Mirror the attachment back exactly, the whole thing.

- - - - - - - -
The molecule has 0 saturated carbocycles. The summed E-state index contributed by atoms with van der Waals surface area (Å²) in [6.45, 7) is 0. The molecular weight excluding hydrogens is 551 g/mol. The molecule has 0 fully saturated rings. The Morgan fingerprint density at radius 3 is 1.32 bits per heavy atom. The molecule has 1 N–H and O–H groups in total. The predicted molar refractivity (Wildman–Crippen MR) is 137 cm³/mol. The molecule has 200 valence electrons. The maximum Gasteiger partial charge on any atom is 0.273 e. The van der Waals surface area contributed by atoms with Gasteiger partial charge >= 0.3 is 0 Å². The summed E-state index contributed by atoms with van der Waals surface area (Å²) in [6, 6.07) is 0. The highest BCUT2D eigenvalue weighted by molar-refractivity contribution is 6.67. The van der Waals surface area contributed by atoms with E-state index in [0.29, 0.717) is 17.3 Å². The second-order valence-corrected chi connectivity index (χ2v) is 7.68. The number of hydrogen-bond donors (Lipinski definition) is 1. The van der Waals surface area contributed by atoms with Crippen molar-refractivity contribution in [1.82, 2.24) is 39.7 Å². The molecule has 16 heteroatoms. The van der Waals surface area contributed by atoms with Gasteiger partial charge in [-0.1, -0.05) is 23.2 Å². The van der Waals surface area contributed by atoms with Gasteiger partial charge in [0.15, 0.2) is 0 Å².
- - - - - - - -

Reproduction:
The molecule has 0 saturated carbocycles. The summed E-state index contributed by atoms with van der Waals surface area (Å²) in [6.45, 7) is 0. The molecular weight excluding hydrogens is 551 g/mol. The molecule has 0 fully saturated rings. The Morgan fingerprint density at radius 3 is 1.32 bits per heavy atom. The molecule has 1 N–H and O–H groups in total. The predicted molar refractivity (Wildman–Crippen MR) is 137 cm³/mol. The molecule has 200 valence electrons. The maximum Gasteiger partial charge on any atom is 0.273 e. The van der Waals surface area contributed by atoms with Gasteiger partial charge >= 0.3 is 0 Å². The summed E-state index contributed by atoms with van der Waals surface area (Å²) in [6, 6.07) is 0. The highest BCUT2D eigenvalue weighted by molar-refractivity contribution is 6.67. The van der Waals surface area contributed by atoms with E-state index in [0.29, 0.717) is 17.3 Å². The second-order valence-corrected chi connectivity index (χ2v) is 7.68. The number of hydrogen-bond donors (Lipinski definition) is 1. The van der Waals surface area contributed by atoms with Crippen molar-refractivity contribution in [1.82, 2.24) is 39.7 Å². The molecule has 16 heteroatoms. The van der Waals surface area contributed by atoms with Gasteiger partial charge in [-0.1, -0.05) is 23.2 Å². The van der Waals surface area contributed by atoms with Gasteiger partial charge in [0.15, 0.2) is 0 Å².